Judaism does not have clergy as such, although according to the Torah there is a tribe of priests known as the Kohanim who were leaders of the religion up to the destruction of the Temple of Jerusalem in 70AD when most Sadducees were wiped out; each member of the tribe, a Kohen had priestly duties, many of which centered around the sacrificial duties, atonement and blessings of the Israelite nation. Today, Jewish Kohanim know their status by family tradition and DNA, and still offer the priestly blessing during certain services in the synagogue and perform the Pidyon Ha-ben (redemption of the first-born son) ceremony.
Since the time of the destruction of the Temple of Jerusalem, the religious leaders of Judaism have often been rabbis, who are technically scholars in Jewish law empowered to act as judges in a rabbinical court. All types of Judaism except Orthodox Judaism allow women as well as men to be ordained as rabbis and cantors . The leadership of a Jewish congregation is, in fact, in the hands of the laity: the president of a synagogue is its actual leader and any adult Jew (or at least any male adult Jew in Orthodox congregations) can lead prayer services. Rabbis are not intermediaries between God and humans: the word "rabbi" means "teacher", and the rabbi functions as advisor to the congregation and counselor. The rabbi is not an occupation found in the Torah (Five books of Moses); the first time this word is mentioned is in the Mishnah. The modern form of the rabbi developed in the Talmudic era. Rabbis are given authority to make interpretations of Jewish law and custom. Traditionally, a man obtains one of three levels of Semicha (rabbinic ordination) after the completion of an arduous learning program in Torah, Tanakh (Hebrew Bible), Mishnah and Talmud, Midrash, Jewish ethics and lore, the codes of Jewish law and responsa, theology and philosophy.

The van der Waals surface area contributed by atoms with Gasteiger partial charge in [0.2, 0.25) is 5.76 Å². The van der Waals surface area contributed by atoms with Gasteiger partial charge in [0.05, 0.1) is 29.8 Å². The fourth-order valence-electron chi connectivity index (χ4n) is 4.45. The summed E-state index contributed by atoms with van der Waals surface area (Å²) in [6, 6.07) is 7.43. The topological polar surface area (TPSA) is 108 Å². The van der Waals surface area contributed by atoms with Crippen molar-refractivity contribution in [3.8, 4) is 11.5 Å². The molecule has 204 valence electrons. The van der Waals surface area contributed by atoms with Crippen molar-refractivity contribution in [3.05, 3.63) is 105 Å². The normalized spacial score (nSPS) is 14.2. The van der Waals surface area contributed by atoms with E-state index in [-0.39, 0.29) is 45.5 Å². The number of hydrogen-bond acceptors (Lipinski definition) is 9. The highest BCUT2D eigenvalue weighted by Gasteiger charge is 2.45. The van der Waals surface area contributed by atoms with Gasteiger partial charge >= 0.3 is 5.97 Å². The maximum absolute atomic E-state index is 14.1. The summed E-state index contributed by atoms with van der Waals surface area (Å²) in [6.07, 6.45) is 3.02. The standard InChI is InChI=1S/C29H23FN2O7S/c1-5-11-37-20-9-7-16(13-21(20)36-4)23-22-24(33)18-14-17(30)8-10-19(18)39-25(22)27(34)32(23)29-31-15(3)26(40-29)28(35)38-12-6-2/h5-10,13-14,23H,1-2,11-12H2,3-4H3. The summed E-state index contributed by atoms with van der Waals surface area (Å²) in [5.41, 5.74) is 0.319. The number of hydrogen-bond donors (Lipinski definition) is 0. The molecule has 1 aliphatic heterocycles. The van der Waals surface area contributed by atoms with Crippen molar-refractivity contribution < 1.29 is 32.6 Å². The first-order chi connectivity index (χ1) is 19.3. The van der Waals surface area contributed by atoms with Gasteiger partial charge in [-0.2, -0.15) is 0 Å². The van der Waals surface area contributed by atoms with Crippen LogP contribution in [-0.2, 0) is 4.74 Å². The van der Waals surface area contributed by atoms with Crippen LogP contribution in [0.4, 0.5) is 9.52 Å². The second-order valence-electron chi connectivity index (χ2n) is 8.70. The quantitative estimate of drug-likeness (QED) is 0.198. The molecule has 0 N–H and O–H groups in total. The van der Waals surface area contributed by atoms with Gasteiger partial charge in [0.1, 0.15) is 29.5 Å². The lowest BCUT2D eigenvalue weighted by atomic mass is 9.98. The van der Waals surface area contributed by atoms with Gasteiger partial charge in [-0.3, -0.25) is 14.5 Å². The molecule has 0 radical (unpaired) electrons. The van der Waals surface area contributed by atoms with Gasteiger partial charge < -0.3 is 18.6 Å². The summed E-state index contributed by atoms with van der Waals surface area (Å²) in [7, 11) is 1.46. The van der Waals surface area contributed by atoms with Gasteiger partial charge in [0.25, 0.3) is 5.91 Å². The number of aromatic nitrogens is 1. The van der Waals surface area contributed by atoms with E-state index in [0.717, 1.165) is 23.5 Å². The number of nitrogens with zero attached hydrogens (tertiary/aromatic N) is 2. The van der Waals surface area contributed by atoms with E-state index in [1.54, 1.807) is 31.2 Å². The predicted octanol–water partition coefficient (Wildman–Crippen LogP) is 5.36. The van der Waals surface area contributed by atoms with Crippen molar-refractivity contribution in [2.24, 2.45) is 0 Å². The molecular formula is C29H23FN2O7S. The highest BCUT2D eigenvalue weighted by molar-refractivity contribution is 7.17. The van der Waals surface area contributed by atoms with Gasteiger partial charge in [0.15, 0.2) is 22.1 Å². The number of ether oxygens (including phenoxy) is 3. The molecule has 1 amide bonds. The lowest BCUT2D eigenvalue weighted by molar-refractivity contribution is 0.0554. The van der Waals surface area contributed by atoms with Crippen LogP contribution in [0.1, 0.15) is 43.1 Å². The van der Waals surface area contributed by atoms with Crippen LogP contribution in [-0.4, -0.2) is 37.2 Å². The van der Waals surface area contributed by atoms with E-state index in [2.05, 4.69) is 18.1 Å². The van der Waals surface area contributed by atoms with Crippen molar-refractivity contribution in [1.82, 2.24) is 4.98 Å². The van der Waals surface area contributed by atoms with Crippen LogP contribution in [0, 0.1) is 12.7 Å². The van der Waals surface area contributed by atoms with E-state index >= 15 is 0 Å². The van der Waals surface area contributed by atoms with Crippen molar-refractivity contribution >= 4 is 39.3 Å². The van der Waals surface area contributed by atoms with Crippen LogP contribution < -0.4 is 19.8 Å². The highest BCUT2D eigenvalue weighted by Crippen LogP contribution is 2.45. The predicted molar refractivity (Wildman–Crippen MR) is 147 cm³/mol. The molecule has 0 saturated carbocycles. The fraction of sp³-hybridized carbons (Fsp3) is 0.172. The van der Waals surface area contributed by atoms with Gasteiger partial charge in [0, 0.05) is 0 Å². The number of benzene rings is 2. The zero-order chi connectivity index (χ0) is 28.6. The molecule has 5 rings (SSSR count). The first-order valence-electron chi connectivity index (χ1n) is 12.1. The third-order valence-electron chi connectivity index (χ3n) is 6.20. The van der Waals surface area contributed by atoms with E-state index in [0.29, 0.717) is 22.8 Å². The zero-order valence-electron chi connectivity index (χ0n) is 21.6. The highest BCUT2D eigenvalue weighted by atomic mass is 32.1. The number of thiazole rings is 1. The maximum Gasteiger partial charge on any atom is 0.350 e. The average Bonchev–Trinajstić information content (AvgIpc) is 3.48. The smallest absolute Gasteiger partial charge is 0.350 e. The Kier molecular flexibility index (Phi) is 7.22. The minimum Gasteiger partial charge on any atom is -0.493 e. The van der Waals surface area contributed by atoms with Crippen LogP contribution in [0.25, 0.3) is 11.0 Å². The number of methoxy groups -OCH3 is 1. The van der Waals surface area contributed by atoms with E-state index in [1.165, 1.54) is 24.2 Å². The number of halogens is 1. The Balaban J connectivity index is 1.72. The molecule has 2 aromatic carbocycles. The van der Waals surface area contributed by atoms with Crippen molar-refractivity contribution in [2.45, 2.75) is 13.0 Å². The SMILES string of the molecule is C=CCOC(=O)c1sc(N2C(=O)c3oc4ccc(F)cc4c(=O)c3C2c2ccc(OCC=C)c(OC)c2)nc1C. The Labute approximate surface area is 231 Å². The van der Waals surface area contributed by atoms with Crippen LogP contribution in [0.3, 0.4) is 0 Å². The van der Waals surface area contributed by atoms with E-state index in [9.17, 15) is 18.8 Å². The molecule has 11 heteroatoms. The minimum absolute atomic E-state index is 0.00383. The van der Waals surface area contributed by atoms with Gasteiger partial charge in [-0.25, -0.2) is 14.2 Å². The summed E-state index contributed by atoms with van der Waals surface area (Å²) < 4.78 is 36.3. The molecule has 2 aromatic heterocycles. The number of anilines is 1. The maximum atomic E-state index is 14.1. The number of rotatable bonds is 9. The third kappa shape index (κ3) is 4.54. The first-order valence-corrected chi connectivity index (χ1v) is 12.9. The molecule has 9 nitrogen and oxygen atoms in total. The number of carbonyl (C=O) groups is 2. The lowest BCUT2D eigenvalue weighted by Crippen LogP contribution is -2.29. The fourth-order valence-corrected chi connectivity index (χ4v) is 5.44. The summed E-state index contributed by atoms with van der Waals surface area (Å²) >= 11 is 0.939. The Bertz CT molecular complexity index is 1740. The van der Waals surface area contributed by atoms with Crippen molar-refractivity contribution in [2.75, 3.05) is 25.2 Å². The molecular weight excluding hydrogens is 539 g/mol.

Since the early medieval era an additional communal role, the Hazzan (cantor) has existed as well. Cantors have sometimes been the only functionaries of a synagogue, empowered to undertake religio-civil functions like witnessing marriages. Cantors do provide leadership of actual services, primarily because of their training and expertise in the music and prayer rituals pertaining to them, rather than because of any spiritual or "sacramental" distinction between them and the laity. Cantors as much as rabbis have been recognized by civil authorities in the United States as clergy for legal purposes, mostly for awarding education degrees and their ability to perform weddings, and certify births and deaths.
Additionally, Jewish authorities license mohels, people specially trained by experts in Jewish law and usually also by medical professionals to perform the ritual of circumcision . All types of Judaism except Orthodox Judaism license women as mohels, called mohelot (pl. of mohelet, f. of mohel) . As the Jewish News Weekly of Northern California states, "...there is no halachic prescription against female mohels, none exist in the Orthodox world, where the preference is that the task be undertaken by a Jewish man." .
In many places, mohels are also licensed by civil authorities, as circumcision is technically a surgical procedure. Kohanim, who must avoid contact with dead human body parts (such as the removed foreskin) for ritual purity, cannot act as mohels, but some mohels are also either rabbis or cantors.
Another licensed cleric in Judaism is the shochet, who are trained and licensed by religious authorities for kosher slaughter according to ritual law. A Kohen may be a shochet. Most shochetim are ordained rabbis.
Read more about this topic: Clergy
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